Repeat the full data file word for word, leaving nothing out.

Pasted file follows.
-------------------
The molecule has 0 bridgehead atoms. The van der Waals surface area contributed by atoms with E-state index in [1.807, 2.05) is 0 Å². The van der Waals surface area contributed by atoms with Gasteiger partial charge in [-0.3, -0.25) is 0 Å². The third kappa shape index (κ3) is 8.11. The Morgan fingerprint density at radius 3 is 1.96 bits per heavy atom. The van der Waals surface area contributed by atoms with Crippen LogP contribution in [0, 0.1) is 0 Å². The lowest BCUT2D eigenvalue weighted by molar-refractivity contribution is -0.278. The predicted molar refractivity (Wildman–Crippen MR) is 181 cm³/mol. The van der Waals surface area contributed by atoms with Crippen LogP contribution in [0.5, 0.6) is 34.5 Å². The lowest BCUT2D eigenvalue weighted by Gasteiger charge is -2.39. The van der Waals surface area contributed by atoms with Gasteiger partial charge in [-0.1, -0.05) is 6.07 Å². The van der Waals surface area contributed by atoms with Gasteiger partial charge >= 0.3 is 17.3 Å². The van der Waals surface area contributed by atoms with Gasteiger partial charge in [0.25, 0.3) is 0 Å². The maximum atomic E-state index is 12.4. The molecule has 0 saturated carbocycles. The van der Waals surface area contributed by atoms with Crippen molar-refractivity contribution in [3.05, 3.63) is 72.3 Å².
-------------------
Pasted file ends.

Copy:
The molecule has 0 bridgehead atoms. The van der Waals surface area contributed by atoms with E-state index in [1.807, 2.05) is 0 Å². The van der Waals surface area contributed by atoms with Gasteiger partial charge in [-0.3, -0.25) is 0 Å². The third kappa shape index (κ3) is 8.11. The Morgan fingerprint density at radius 3 is 1.96 bits per heavy atom. The van der Waals surface area contributed by atoms with Crippen LogP contribution in [0, 0.1) is 0 Å². The lowest BCUT2D eigenvalue weighted by molar-refractivity contribution is -0.278. The predicted molar refractivity (Wildman–Crippen MR) is 181 cm³/mol. The van der Waals surface area contributed by atoms with Crippen LogP contribution in [0.5, 0.6) is 34.5 Å². The lowest BCUT2D eigenvalue weighted by Gasteiger charge is -2.39. The van der Waals surface area contributed by atoms with Gasteiger partial charge in [-0.1, -0.05) is 6.07 Å². The van der Waals surface area contributed by atoms with Gasteiger partial charge >= 0.3 is 17.3 Å². The van der Waals surface area contributed by atoms with Gasteiger partial charge in [0.25, 0.3) is 0 Å². The maximum atomic E-state index is 12.4. The molecule has 0 saturated carbocycles. The van der Waals surface area contributed by atoms with Crippen molar-refractivity contribution in [3.05, 3.63) is 72.3 Å².